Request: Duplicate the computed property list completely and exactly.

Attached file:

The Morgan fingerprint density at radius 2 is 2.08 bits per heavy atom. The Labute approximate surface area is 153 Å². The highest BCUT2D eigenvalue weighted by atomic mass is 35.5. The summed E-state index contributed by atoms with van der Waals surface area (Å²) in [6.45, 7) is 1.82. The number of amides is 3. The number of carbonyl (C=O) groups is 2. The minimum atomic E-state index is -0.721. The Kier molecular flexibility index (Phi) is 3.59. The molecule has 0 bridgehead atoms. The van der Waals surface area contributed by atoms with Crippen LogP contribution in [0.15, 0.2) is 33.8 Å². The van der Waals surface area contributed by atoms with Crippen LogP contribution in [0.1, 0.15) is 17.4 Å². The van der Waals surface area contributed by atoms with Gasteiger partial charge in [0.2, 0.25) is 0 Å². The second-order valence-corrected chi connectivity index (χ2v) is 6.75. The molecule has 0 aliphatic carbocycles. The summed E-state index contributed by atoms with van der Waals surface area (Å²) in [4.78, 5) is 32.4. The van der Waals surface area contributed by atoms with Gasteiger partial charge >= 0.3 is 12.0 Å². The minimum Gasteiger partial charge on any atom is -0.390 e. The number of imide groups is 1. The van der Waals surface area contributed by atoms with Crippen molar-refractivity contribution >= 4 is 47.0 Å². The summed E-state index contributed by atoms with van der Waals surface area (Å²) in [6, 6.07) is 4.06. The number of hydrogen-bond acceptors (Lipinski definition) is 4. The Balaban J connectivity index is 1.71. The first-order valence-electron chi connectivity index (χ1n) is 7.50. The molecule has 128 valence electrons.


The Morgan fingerprint density at radius 2 is 2.08 bits per heavy atom. The Labute approximate surface area is 153 Å². The highest BCUT2D eigenvalue weighted by atomic mass is 35.5. The summed E-state index contributed by atoms with van der Waals surface area (Å²) in [6.45, 7) is 1.82. The number of amides is 3. The number of carbonyl (C=O) groups is 2. The minimum atomic E-state index is -0.721. The Kier molecular flexibility index (Phi) is 3.59. The molecule has 0 bridgehead atoms. The van der Waals surface area contributed by atoms with Crippen LogP contribution in [0.15, 0.2) is 33.8 Å². The van der Waals surface area contributed by atoms with Crippen LogP contribution in [0.1, 0.15) is 17.4 Å². The van der Waals surface area contributed by atoms with Gasteiger partial charge in [0.2, 0.25) is 0 Å². The second-order valence-corrected chi connectivity index (χ2v) is 6.75. The molecule has 0 aliphatic carbocycles. The summed E-state index contributed by atoms with van der Waals surface area (Å²) in [4.78, 5) is 32.4. The van der Waals surface area contributed by atoms with Gasteiger partial charge >= 0.3 is 12.0 Å². The minimum Gasteiger partial charge on any atom is -0.390 e. The number of imide groups is 1. The van der Waals surface area contributed by atoms with Crippen molar-refractivity contribution >= 4 is 47.0 Å². The summed E-state index contributed by atoms with van der Waals surface area (Å²) in [6, 6.07) is 4.06. The number of hydrogen-bond acceptors (Lipinski definition) is 4. The Balaban J connectivity index is 1.71. The first-order valence-electron chi connectivity index (χ1n) is 7.50. The molecule has 128 valence electrons.